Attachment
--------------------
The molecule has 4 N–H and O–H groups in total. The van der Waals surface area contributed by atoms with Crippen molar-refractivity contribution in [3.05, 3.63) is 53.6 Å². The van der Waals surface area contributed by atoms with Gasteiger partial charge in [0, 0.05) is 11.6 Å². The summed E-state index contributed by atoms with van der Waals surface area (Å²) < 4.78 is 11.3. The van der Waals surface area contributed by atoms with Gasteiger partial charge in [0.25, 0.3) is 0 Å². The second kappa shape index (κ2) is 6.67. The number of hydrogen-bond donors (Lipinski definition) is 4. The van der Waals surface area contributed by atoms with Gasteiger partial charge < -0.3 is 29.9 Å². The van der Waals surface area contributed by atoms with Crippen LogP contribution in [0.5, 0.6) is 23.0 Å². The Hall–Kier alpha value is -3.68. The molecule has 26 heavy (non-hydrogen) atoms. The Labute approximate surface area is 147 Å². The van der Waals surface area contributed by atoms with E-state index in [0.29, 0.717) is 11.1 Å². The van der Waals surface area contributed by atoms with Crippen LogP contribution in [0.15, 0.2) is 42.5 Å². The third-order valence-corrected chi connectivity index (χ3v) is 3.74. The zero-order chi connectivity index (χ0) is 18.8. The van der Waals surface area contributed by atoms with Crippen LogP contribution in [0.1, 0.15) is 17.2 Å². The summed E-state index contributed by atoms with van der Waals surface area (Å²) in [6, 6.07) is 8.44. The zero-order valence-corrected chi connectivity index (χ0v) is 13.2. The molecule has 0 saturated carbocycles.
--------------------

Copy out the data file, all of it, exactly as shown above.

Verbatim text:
The molecule has 4 N–H and O–H groups in total. The van der Waals surface area contributed by atoms with Crippen molar-refractivity contribution in [3.05, 3.63) is 53.6 Å². The van der Waals surface area contributed by atoms with Gasteiger partial charge in [0, 0.05) is 11.6 Å². The summed E-state index contributed by atoms with van der Waals surface area (Å²) < 4.78 is 11.3. The van der Waals surface area contributed by atoms with Gasteiger partial charge in [0.25, 0.3) is 0 Å². The second kappa shape index (κ2) is 6.67. The number of hydrogen-bond donors (Lipinski definition) is 4. The van der Waals surface area contributed by atoms with Gasteiger partial charge < -0.3 is 29.9 Å². The van der Waals surface area contributed by atoms with Crippen LogP contribution in [0.5, 0.6) is 23.0 Å². The Hall–Kier alpha value is -3.68. The molecule has 26 heavy (non-hydrogen) atoms. The Labute approximate surface area is 147 Å². The van der Waals surface area contributed by atoms with E-state index in [0.29, 0.717) is 11.1 Å². The van der Waals surface area contributed by atoms with Crippen LogP contribution in [0.15, 0.2) is 42.5 Å². The third-order valence-corrected chi connectivity index (χ3v) is 3.74. The zero-order chi connectivity index (χ0) is 18.8. The van der Waals surface area contributed by atoms with Crippen LogP contribution in [0.1, 0.15) is 17.2 Å². The summed E-state index contributed by atoms with van der Waals surface area (Å²) in [6, 6.07) is 8.44. The zero-order valence-corrected chi connectivity index (χ0v) is 13.2. The molecule has 0 saturated carbocycles.